For online viewing of these userguides, we recommend using nbviewer. The links below open nbviewer versions of each userguide notebook.

API Documentation

API documentation can be found here


Source code is available as a git repository at

The simplest way to install pyscses is to use pip to install from PyPI

pip install pyscses

Alternatively, you can download the latest release from GitHub, and install directly:

cd pyscses
pip install -e .

which installs an editable (-e) version of pyscses in your userspace.

Or clone the latest version from GitHub with

git clone

and install the same way.

cd pyscses
pip install -e .


The directory tests/test_notebooks contains a set of Jupyter notebooks with specified outputs, that can be run to test code functionality. The test notebooks can be found on GitHub here.

There are four directories with varying conditions. In each there is a Jupyter notebook which can be run. The input for the calculations is stored in the input_data directory and the output for the calculations will be stored in the generated_data directory and can be compared to the verified data in the expected_outputs directory. A list of the input parameters used in the notebooks is reiterated in each of the four test folders in the input_parameters file.

Unit tests

Limited unit tests are contained in the top tests directory. These can be run using

cd tests
python -m unittest discover

Automated unit testing of the latest commit happens here.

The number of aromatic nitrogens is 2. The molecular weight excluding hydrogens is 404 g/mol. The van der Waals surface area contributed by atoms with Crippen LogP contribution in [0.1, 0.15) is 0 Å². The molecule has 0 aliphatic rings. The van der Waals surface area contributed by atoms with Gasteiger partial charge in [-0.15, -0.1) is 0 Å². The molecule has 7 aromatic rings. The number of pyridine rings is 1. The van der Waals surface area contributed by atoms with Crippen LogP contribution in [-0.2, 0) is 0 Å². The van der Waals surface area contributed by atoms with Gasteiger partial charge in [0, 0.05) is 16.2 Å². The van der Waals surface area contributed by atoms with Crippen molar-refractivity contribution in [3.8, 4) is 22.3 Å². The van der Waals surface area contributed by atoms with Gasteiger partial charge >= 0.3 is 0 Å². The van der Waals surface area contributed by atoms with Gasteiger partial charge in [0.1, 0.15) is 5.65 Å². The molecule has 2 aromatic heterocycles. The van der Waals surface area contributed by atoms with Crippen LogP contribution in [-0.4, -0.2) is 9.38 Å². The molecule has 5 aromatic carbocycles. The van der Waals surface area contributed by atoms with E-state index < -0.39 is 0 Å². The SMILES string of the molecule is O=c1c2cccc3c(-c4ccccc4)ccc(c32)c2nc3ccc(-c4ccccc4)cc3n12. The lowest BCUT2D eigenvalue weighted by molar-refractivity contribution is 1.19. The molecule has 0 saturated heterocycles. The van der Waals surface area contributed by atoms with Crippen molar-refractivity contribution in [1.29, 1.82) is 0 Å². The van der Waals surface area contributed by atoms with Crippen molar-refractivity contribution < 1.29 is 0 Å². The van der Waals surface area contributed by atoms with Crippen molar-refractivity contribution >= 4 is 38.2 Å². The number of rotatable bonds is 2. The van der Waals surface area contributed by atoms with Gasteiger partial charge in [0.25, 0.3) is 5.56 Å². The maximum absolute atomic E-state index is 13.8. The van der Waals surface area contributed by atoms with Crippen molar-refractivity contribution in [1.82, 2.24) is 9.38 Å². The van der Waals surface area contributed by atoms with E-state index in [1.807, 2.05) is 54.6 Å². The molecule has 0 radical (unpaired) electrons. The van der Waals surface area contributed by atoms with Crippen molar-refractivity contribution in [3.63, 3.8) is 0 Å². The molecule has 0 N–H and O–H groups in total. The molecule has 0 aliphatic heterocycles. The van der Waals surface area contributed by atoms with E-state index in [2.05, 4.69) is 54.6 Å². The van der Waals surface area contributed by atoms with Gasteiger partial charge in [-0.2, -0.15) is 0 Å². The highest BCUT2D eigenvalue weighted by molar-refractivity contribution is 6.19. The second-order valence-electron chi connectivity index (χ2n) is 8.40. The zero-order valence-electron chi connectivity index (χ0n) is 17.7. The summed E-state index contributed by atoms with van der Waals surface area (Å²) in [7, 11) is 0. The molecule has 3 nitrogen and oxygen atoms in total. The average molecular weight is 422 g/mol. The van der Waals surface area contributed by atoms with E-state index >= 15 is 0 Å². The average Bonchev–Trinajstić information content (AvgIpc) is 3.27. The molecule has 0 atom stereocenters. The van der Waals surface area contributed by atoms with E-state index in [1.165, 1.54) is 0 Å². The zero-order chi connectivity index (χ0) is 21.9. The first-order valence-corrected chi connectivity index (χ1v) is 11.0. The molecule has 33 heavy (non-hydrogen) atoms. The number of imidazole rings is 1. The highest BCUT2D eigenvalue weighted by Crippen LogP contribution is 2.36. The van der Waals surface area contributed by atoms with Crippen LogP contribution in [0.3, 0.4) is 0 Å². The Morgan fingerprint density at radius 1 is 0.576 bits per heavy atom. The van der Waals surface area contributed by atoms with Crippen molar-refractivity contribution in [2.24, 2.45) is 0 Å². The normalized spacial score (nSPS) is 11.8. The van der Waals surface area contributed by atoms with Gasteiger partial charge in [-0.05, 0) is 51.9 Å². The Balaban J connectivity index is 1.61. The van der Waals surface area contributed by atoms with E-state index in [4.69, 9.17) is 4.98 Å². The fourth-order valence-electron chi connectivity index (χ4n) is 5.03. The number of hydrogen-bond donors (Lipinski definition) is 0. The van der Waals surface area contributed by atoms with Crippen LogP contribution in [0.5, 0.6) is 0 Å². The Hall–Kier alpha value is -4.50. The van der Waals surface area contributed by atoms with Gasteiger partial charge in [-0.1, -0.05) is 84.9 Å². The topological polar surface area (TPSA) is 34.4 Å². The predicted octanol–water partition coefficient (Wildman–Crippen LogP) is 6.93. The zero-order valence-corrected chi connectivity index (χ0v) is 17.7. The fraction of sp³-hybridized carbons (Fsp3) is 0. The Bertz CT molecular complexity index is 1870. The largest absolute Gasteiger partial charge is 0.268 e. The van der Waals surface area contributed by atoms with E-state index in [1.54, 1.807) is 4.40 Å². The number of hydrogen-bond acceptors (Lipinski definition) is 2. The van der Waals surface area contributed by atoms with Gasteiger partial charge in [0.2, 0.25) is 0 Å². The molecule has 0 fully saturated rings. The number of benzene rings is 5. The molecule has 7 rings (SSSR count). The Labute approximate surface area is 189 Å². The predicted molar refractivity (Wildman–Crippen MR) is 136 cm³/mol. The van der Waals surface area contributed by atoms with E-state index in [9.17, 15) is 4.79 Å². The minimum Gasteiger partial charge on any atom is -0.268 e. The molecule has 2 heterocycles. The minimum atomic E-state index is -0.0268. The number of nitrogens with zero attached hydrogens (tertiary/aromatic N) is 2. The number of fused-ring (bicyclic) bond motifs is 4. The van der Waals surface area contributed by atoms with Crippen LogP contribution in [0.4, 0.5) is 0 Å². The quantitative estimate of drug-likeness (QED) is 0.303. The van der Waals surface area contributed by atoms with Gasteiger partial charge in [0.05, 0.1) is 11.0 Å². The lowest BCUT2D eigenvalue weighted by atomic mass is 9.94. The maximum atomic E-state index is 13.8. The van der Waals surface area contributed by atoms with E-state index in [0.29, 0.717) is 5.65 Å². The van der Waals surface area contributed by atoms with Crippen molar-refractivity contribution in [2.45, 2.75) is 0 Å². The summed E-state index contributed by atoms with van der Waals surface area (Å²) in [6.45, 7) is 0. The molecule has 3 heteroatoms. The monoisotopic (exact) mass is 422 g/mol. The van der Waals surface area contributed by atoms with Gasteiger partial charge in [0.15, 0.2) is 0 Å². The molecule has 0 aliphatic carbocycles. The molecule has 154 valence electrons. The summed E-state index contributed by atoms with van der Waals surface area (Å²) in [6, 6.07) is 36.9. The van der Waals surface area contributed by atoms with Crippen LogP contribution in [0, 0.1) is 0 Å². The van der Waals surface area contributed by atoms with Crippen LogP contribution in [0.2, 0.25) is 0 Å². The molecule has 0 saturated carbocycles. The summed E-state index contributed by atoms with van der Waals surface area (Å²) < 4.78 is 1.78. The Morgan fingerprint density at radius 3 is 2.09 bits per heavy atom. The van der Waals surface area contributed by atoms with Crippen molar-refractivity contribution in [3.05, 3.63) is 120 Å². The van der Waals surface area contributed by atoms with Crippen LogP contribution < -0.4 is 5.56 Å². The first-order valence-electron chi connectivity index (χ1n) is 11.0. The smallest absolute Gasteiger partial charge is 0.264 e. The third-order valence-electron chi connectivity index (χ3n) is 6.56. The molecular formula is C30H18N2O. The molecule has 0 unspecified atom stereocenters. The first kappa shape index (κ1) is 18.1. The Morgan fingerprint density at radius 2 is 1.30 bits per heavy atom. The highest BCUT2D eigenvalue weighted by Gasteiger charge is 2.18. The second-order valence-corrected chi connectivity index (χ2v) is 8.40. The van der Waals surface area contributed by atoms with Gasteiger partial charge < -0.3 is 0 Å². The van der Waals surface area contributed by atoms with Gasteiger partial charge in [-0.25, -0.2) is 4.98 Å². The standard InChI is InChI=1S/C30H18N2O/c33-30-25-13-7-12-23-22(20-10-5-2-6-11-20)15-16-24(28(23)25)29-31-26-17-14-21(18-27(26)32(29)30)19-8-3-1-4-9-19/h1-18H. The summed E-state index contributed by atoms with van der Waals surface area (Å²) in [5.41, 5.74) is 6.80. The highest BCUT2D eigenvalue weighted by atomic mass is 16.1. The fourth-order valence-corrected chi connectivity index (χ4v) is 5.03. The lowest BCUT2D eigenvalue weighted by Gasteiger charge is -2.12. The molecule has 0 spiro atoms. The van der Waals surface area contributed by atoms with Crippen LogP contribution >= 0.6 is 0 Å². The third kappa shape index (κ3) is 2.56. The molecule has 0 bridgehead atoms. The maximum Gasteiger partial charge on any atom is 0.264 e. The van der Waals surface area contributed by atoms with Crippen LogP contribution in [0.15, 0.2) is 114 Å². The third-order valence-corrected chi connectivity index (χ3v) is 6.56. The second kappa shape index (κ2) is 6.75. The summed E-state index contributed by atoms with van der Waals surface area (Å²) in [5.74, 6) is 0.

Bugs reports and feature requests

If you think you have found a bug, please report it on the Issue Tracker. This is also the place to propose ideas for new features or ask questions about the design of pyscses. Poor documentation is considered a bug, but please be as specific as possible when asking for improvements.

Code contributions

We welcome your help in improving and extending the package with your own contributions. This is managed through GitHub pull requests; for external contributions we prefer the "fork and pull" workflow, while core developers use branches in the main repository:

  • First open an Issue to discuss the proposed contribution. This discussion might include how the changes fit pyscses' scope and a general technical approach.
  • Make your own project fork and implement the changes there. Please keep your code style compliant with PEP8.
  • Open a pull request to merge the changes into the main project. A more detailed discussion can take place there before the changes are accepted.

Citing pyscses

This code can be cited as:

Wellock, Georgina L., & Morgan, Benjamin J. (2019). pyscses - a PYthon Space-Charge Site-Explicit Solver Zenodo.


  author       = {Wellock, Georgina L. and
                  Morgan, Benjamin J.},
  title        = {{pyscses - a PYthon Space-Charge Site-Explicit 
  month        = jan,
  year         = 2019,
  doi          = {10.5281/zenodo.2536901},
  url          = {}


  1. Sandve, G. K., Nekrutenko, A., Taylor, J., & Hovig, E. (2013). Ten simple rules for reproducible computational research. PLoS Comput. Biol., 9(10), e1003285–4.
  2. Hwang, J.-H., McLachlan, D. S., & Mason, T. O. (1999). Brick layer model analysis of nanoscale-to-microscale cerium dioxide. J. Electroceram., 3 (1), 7–16.
  3. Kim, S., & Maier, J. (2002). On the conductivity mechanism of nanocrystalline ceria. J. Electrochem. Soc., 149(10), J73–J83.